One of the campaign ads for the Labor Party shows the leaders of the social protests, Stav Shaffir and Itzik Shmuli, sitting opposite each other against a neat blue background, nostalgically reminiscing about the mass protests of summer 2011. These were the protests that transformed them from unknown social activists to media stars.
Eighteen months after the protest that shook the nation — the one that began with a single tent pitched on Rothschild Boulevard in Tel Aviv and ended with thousands of tents down the city's main streets and hundreds and thousands of young people blocking streets and filling the town squares to protest the high cost of housing and more — Shaffir, 27, and Shmuli, 32, now have a very real shot at being elected to the next Knesset on the Labor Party ticket.
At the end of the ad, they express their hope that "what started in the streets will continue at the polls." There is no doubt that Shaffir and Shmuli will join the Knesset with a clear agenda, energy to perform and strong public-speaking skills. They are filled with good intentions and avow that they decided to enter the political scene after learning the hard way that "politics was the only way they could make the world a better place."
Only through politics? To be fair, we need to say that many of the young people who dedicate their time to bringing about change have another opinion — one that is diametrically opposed. The most outstanding example of this belief is Daphni Leef, who Shaffir and Shmuli know well. After all, the three of them fought shoulder to shoulder in the leadership of the social-justice protests and marched in the front row of each demonstration. Daphni Leef believes that you can only bring about change from outside the system. As she sees it, as soon as you become part of it, you lose your authenticity. That is why she established a new social organization to try to change things from the outside, and even threatened to closely monitor the political activity of her fellow protesters, "without cutting them any slack."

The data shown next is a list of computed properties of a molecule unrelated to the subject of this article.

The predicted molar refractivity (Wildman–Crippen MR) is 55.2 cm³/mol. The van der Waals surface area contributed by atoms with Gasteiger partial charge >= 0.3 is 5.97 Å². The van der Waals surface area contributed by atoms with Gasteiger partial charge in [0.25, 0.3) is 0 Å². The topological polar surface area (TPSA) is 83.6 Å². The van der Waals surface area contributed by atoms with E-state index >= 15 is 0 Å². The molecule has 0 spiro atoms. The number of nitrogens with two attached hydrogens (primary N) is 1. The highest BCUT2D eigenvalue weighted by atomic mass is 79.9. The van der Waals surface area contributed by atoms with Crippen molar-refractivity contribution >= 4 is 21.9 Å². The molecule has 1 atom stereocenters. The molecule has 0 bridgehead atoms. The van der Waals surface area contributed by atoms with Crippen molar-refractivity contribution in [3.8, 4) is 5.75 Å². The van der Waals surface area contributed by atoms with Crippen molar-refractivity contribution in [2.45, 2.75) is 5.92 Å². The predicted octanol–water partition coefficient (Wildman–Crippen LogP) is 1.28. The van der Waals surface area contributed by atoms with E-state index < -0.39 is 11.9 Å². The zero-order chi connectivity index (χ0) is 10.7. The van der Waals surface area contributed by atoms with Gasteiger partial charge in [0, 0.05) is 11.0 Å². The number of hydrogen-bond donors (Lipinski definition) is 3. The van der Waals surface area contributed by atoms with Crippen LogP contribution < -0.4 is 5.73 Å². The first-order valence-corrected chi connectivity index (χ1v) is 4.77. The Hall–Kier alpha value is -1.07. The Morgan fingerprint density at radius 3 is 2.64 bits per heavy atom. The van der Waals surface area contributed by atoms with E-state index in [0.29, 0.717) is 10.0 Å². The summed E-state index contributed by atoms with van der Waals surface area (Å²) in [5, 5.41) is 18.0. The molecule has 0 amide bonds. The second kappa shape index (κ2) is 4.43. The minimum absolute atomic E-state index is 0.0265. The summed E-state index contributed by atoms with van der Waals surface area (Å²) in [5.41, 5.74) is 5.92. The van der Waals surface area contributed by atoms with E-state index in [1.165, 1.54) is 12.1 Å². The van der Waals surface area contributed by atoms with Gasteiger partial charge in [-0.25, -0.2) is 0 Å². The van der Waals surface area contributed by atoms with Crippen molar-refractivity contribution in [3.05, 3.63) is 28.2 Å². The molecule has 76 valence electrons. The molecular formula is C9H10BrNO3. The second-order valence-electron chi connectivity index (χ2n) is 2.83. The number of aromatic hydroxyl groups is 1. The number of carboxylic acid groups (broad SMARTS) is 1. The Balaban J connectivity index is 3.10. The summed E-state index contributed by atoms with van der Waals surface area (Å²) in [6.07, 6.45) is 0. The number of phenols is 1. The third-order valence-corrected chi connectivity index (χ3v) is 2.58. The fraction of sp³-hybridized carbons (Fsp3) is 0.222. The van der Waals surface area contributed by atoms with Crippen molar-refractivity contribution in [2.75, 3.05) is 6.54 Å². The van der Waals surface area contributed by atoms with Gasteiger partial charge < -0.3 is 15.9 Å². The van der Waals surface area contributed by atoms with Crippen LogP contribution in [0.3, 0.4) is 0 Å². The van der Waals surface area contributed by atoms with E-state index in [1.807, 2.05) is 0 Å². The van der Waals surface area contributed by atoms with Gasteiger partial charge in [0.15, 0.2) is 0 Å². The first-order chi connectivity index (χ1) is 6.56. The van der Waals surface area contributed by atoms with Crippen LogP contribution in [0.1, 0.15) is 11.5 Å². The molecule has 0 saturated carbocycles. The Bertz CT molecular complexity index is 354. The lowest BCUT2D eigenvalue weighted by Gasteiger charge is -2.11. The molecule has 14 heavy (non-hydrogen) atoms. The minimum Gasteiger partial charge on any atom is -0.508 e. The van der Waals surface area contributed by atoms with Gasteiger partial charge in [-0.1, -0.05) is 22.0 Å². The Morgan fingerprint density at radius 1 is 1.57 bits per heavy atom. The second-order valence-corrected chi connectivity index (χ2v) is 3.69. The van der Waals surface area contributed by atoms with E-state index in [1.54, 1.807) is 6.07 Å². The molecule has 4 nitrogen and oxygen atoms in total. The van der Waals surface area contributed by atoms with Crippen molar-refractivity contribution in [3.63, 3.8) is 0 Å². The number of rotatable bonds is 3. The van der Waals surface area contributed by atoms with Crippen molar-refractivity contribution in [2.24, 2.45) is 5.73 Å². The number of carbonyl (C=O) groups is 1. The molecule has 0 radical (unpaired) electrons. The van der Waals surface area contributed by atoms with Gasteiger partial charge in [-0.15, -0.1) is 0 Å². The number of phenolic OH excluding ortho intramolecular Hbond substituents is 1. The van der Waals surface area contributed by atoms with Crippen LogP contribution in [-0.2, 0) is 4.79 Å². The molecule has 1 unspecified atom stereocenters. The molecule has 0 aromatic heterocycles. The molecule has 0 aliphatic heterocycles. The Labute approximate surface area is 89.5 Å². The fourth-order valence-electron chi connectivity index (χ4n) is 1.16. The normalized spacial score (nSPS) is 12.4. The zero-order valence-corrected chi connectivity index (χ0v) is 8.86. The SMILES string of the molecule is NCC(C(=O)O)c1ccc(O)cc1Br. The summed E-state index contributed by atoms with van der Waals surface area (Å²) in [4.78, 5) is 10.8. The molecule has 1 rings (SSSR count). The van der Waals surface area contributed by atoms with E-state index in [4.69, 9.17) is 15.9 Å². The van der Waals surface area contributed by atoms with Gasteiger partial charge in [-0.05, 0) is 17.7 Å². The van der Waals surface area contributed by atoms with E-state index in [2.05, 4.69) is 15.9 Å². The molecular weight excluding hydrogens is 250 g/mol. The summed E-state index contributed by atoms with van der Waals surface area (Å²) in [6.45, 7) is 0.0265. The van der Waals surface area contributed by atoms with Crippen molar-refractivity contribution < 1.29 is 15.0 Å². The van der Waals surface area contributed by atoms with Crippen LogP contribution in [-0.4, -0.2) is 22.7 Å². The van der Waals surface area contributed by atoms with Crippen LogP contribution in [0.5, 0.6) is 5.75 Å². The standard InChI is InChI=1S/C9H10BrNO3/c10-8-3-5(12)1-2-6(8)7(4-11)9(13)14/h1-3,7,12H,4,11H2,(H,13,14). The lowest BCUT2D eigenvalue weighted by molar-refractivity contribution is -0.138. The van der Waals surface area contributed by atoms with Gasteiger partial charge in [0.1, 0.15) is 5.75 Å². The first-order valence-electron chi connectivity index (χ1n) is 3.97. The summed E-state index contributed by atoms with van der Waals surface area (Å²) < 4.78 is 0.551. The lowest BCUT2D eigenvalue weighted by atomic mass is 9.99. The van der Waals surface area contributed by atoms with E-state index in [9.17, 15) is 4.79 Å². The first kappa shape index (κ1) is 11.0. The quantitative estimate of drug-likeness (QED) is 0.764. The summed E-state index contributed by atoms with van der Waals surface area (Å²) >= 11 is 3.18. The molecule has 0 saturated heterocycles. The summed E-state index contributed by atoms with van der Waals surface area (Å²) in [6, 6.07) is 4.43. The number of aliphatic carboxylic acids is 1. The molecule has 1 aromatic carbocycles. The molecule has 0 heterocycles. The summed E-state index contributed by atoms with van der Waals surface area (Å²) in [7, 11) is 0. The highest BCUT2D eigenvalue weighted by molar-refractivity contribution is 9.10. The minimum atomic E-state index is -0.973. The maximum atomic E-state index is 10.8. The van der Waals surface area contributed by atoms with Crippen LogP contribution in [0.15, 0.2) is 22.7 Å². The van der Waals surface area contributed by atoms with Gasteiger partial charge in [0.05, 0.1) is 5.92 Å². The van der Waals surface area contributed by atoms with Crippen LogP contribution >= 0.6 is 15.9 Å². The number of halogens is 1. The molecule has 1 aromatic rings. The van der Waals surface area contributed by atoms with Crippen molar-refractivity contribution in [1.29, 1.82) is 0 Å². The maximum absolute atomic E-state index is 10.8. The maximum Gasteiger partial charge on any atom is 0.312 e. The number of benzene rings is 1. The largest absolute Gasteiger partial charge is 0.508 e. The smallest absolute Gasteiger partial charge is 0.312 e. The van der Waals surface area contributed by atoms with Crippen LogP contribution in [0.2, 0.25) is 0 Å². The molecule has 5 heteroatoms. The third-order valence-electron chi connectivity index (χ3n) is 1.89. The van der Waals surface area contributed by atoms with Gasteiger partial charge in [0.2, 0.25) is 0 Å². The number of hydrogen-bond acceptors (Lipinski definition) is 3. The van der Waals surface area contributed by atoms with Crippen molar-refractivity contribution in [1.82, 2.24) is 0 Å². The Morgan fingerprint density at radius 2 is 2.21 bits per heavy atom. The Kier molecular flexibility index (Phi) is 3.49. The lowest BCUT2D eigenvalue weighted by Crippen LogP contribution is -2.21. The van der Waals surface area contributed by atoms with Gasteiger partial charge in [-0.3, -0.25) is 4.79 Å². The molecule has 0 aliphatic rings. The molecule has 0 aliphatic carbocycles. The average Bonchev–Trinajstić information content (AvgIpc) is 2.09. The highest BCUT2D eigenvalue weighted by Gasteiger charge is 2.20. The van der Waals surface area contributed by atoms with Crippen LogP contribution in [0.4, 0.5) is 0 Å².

The big difference between the two approaches cannot be reconciled. On the one hand, the largest social protest in the history of Israel was extra-parliamentary (in this context, recall the cases in which politicians who came to show support were thrown out of the camp). On the other hand, others would say that this was actually its downfall, that the problem was that nobody knew how to politically leverage the critical mass that drove hundreds of thousands of people (most of whom were young people, who did not own homes, but there were also many older people who were in the same situation) to take to the streets in different cities.
Shaffir, Shmuli and others opted to go the political route, which is all well and fine, but will an agenda and good intentions alone be enough to make them effective members of Knesset, considering their lack of experience and facing a well-oiled parliamentary machine they are unfamiliar with? Will they be able to implement their plans for affordable housing and promoting a just distribution of social obligations?
For this to happen, you must first understand that politics is first and foremost a profession. Shmuli and Shaffir can only be outstanding members of Knesset if they learn the political jargon, secrets of parliamentary wheeling and dealing and how to be flexible enough to bring political adversaries on board to pass joint legislation.
And here, I have some advice for them as well as for the others who are taking their first steps in the political arena: You would do well to take a look into the past at the "old politics," and despite how much you dislike this concept, don't be afraid to learn from those who burst onto the political scene when they were young and lived to tell the tale.